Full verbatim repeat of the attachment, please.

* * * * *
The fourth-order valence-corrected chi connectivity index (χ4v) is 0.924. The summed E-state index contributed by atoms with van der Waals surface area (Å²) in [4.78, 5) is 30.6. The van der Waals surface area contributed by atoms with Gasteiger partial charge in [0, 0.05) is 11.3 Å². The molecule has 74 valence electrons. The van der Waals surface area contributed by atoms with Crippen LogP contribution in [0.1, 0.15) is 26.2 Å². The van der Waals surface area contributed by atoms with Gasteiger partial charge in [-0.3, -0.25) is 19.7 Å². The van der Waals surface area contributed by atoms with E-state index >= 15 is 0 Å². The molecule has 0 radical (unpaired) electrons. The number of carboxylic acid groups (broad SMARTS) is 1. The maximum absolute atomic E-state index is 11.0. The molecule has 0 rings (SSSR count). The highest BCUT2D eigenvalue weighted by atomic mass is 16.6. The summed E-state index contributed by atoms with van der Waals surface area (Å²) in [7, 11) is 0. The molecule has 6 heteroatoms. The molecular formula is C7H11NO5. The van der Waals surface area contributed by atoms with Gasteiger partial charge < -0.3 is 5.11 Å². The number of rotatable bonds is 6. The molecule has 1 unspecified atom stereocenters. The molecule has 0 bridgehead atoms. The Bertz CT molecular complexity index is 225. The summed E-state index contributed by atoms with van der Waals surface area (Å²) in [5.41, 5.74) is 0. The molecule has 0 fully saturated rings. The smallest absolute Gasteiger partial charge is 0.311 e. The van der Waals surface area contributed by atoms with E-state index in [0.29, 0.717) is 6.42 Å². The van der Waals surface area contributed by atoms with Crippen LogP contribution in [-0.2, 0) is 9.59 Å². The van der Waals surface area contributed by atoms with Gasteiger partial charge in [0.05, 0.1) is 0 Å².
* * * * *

The fourth-order valence-corrected chi connectivity index (χ4v) is 0.924. The summed E-state index contributed by atoms with van der Waals surface area (Å²) in [4.78, 5) is 30.6. The van der Waals surface area contributed by atoms with Gasteiger partial charge in [0, 0.05) is 11.3 Å². The molecule has 74 valence electrons. The van der Waals surface area contributed by atoms with Crippen LogP contribution in [0.1, 0.15) is 26.2 Å². The van der Waals surface area contributed by atoms with Gasteiger partial charge in [-0.3, -0.25) is 19.7 Å². The van der Waals surface area contributed by atoms with E-state index >= 15 is 0 Å². The molecule has 0 radical (unpaired) electrons. The number of carboxylic acid groups (broad SMARTS) is 1. The maximum absolute atomic E-state index is 11.0. The molecule has 0 rings (SSSR count). The highest BCUT2D eigenvalue weighted by atomic mass is 16.6. The summed E-state index contributed by atoms with van der Waals surface area (Å²) in [7, 11) is 0. The molecule has 6 heteroatoms. The molecular formula is C7H11NO5. The van der Waals surface area contributed by atoms with Gasteiger partial charge < -0.3 is 5.11 Å². The number of rotatable bonds is 6. The molecule has 1 unspecified atom stereocenters. The molecule has 0 bridgehead atoms. The Bertz CT molecular complexity index is 225. The summed E-state index contributed by atoms with van der Waals surface area (Å²) in [5.41, 5.74) is 0. The molecule has 0 fully saturated rings. The smallest absolute Gasteiger partial charge is 0.311 e. The van der Waals surface area contributed by atoms with E-state index in [0.29, 0.717) is 6.42 Å². The van der Waals surface area contributed by atoms with Crippen LogP contribution in [-0.2, 0) is 9.59 Å². The van der Waals surface area contributed by atoms with Gasteiger partial charge in [0.05, 0.1) is 0 Å².